Ravens won't lack for motivation with the whole country watching

October 23, 2011|Kevin Cowherd

I think we can all agree football on Monday nights ain't what it used to be.

Oh, it's still a prime-time game. Just not as prime time as it once was. Now you have Sunday night football. And Thursday night football. And pretty soon you'll have NFL football on every night, a non-stop festival of big hits and endless replays and coaches' challenges and lame Miller Lite commercials.

Still, the Ravens say there's a simple reason they won't lose their focus Monday when they play the awful Jacksonville Jaguars at EverBank Field.

"You don't want to make any mistakes with everyone watching," Ravens safety Ed Reed said.

See, that's the thing: It's not just another game on Monday night. Millions of people still watch this game. And knowing that millions are watching triggers a powerful fear in even the most veteran players.

No, it's not fear of failure. It's far more unnerving than that.

It's fear of embarrassment.

A lot of NFL players, especially the young guys, go into these games praying: Please don't let me screw up tonight.

Not in front of a national TV audience. Not with my family and friends watching. Not with every person I've ever known in my life watching, too.

A former NFL player once told me he was so terrified of looking bad in prime time that he'd throw up before the games.

OK, lots of players throw up before a game.

But this guy would start hurling a week before the game. And he'd hurl every day leading up to it. By the time the game rolled around, he'd weigh as much as a jockey.

Still, if it's fear of screwing up that motivates the Ravens against the hapless Jaguars, that's fine with the Ravens coaches, who spent last week talking up the Jags to anyone with a notebook or microphone.

But the truth is, any way you look at it, the Jaguars are a mess. After winning their season opener at home against the Tennessee Titans, they've lost five in a row.

Their coach, good-guy Jack Del Rio, is on the hot seat. And in Del Rio's case, it's hotter than a waffle iron. Even if the Jags win tonight, it'll be a miracle if he keeps his job to the end of the season.

Blaine Gabbert, Jacksonville's rookie quarterback, will be making his fifth career start against the most punishing defense in the league. He's already been sacked 14 times. And he's been smacked plenty of other times, too.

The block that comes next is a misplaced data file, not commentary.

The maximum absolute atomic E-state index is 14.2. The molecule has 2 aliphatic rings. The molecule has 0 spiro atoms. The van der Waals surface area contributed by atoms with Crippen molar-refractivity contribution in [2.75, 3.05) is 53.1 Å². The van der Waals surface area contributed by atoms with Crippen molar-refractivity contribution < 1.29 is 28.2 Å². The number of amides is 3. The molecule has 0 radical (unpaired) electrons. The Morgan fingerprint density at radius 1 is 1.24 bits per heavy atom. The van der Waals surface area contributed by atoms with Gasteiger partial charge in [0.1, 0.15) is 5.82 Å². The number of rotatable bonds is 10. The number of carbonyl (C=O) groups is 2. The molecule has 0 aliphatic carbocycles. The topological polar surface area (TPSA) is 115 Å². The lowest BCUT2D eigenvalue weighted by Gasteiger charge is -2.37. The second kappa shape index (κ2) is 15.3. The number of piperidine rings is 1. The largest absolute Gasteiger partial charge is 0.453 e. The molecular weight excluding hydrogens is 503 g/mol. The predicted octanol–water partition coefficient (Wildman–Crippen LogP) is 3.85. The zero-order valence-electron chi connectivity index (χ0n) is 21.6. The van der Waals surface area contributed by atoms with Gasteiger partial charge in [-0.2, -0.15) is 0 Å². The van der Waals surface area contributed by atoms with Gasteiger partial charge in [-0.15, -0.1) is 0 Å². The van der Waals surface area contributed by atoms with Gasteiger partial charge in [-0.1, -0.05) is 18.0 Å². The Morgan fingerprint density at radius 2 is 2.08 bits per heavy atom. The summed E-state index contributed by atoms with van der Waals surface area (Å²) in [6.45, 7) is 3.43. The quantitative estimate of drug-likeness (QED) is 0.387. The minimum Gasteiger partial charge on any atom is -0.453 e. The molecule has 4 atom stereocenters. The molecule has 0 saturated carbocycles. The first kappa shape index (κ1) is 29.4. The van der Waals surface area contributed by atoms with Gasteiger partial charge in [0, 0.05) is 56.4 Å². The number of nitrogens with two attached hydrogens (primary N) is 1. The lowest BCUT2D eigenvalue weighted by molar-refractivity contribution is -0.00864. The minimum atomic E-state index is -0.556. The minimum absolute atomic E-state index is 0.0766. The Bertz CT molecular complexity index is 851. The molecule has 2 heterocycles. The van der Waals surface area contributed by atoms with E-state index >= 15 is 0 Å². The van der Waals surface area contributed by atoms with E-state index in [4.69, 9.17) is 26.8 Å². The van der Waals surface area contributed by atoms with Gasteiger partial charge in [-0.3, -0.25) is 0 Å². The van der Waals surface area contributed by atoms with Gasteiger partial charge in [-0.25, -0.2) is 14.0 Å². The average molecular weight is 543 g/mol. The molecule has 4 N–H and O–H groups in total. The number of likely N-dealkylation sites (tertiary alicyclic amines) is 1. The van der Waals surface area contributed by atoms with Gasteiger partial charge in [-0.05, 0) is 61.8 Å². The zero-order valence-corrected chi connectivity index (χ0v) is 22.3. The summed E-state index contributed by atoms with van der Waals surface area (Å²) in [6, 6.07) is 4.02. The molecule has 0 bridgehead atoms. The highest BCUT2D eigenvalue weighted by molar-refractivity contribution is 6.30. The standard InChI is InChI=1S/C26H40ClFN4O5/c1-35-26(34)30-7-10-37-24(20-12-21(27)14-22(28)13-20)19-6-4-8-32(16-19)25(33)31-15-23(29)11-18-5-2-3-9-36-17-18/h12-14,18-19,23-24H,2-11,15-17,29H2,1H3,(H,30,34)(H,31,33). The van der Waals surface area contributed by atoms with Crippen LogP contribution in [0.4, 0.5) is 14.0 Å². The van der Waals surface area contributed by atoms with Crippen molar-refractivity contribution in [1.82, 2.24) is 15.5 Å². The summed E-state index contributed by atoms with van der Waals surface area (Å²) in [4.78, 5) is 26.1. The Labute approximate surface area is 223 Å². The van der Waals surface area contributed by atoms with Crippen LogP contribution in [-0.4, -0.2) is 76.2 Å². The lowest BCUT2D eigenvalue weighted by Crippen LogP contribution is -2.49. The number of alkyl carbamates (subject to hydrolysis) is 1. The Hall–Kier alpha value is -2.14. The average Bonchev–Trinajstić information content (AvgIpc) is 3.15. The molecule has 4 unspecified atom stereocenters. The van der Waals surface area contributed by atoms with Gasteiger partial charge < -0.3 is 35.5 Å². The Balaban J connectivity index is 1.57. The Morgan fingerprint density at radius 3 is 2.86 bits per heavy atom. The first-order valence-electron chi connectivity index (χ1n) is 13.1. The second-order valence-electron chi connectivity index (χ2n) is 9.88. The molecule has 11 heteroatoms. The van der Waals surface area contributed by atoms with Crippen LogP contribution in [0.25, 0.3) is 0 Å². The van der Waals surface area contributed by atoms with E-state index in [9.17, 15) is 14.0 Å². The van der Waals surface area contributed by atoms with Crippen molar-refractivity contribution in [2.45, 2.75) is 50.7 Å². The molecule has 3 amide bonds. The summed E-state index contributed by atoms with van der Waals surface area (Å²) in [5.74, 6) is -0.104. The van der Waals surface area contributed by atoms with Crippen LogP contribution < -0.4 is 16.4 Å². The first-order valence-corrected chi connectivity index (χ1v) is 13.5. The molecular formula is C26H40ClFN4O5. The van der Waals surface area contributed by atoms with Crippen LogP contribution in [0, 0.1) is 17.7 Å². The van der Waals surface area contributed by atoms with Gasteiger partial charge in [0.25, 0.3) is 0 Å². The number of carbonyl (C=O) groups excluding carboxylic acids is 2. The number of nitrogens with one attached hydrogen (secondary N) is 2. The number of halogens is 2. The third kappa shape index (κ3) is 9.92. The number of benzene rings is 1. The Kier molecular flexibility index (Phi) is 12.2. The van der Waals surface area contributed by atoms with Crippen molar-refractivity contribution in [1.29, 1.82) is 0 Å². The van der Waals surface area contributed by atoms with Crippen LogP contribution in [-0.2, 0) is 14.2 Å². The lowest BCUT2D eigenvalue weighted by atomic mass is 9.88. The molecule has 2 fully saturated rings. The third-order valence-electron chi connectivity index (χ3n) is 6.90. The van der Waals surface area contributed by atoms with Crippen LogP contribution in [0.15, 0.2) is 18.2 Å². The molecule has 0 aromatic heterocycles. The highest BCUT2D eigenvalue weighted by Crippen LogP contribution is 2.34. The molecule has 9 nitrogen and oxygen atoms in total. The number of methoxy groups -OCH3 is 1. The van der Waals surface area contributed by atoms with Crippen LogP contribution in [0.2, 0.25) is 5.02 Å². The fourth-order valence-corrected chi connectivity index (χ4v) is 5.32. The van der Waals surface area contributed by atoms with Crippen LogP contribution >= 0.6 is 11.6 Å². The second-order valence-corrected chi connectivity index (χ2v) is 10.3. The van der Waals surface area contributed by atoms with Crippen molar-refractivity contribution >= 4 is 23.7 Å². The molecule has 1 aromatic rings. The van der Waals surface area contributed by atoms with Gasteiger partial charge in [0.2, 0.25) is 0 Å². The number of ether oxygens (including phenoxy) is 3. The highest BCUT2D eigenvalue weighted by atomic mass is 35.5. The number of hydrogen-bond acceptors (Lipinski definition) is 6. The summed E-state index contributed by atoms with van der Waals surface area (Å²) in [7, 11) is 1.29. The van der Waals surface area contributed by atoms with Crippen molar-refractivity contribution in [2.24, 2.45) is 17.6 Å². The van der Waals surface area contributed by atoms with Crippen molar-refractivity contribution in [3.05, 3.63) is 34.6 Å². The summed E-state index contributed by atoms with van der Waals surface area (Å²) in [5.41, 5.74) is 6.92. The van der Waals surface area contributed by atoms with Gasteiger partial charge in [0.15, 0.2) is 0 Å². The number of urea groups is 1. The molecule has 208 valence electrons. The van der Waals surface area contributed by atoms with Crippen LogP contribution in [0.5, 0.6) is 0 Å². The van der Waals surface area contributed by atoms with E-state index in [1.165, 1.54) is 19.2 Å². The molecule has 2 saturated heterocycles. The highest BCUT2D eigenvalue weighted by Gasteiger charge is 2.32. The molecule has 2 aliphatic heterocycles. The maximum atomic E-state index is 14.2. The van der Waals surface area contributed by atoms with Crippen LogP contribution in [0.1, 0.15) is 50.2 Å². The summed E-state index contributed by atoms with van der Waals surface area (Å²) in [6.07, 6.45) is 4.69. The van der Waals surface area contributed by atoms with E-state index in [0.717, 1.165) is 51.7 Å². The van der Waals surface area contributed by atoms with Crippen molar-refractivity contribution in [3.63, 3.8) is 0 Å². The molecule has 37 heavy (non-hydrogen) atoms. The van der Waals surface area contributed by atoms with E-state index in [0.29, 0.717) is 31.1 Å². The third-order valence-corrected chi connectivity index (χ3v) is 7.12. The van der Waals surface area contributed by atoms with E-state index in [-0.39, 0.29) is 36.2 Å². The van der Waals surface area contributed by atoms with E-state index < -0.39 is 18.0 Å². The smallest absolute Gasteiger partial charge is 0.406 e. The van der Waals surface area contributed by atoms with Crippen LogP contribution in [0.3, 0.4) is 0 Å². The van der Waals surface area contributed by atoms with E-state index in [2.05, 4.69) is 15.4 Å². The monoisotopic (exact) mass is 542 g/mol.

And Monday he'll be staring across the line of scrimmage at Haloti Ngata, Terrell Suggs, Ray Lewis, all amped-up and yappy and ready to pound him. This is why young quarterbacks last two or three years in the league and then go into accounting.

If Gabbert can't get the passing game going, the Jags will have to rely on running back Maurice Jones-Drew, the two-time Pro Bowler who's built along the lines of a chimney with legs.

In the time-honored tradition of coaches everywhere, Ravens defensive coordinator Chuck Pagano made the 5-foot-7 Jones-Drew sound like the greatest running back of all time.

Actually, he made Jones-Drew sound like the unholy spawn of Michael Myers, Jim Brown and Mike Tyson.

"You put on the tape and this guy is like a rolling ball of butcher knives," Pagano said of Jones-Drew. "He's scary. He runs over linebackers, he knocks guys out, he puts people to sleep. We got to do a great job, as always, of setting the edge and not giving him the outside.

"But he's a downhill guy. He can bounce, jump, cut, skin, he can do everything. We've got to get as many hats on him as possible and hang on for dear life."

He can "skin?'

And "a rolling ball of butcher knives" — is that beautiful or what?

Pagano, he's like the Shakespeare of defensive coordinators. I could listen to the guy all day when he rhapsodizes like that. Why, it's practically poetry.

Of course, it's not like Jones-Drew is some taxi squad guy, either. He's averaging 95.3 yards a game rushing. And his 572 rushing yards are third in the league.

But the truth is, the Ravens don't let too many teams run on them. As Ray Lewis says, they take it as a personal affront when a running back does well against them. It's all tied in with that fear of embarrassment stuff.

Could be a long night for the Jaguars.

Long night for the "rolling ball of butcher knives," too.

kevin.cowherd@baltsun.com

(Listen to Kevin Cowherd Tuesdays at 7:20 a.m. on 105.7 The Fan's "Norris and Davis Show.")

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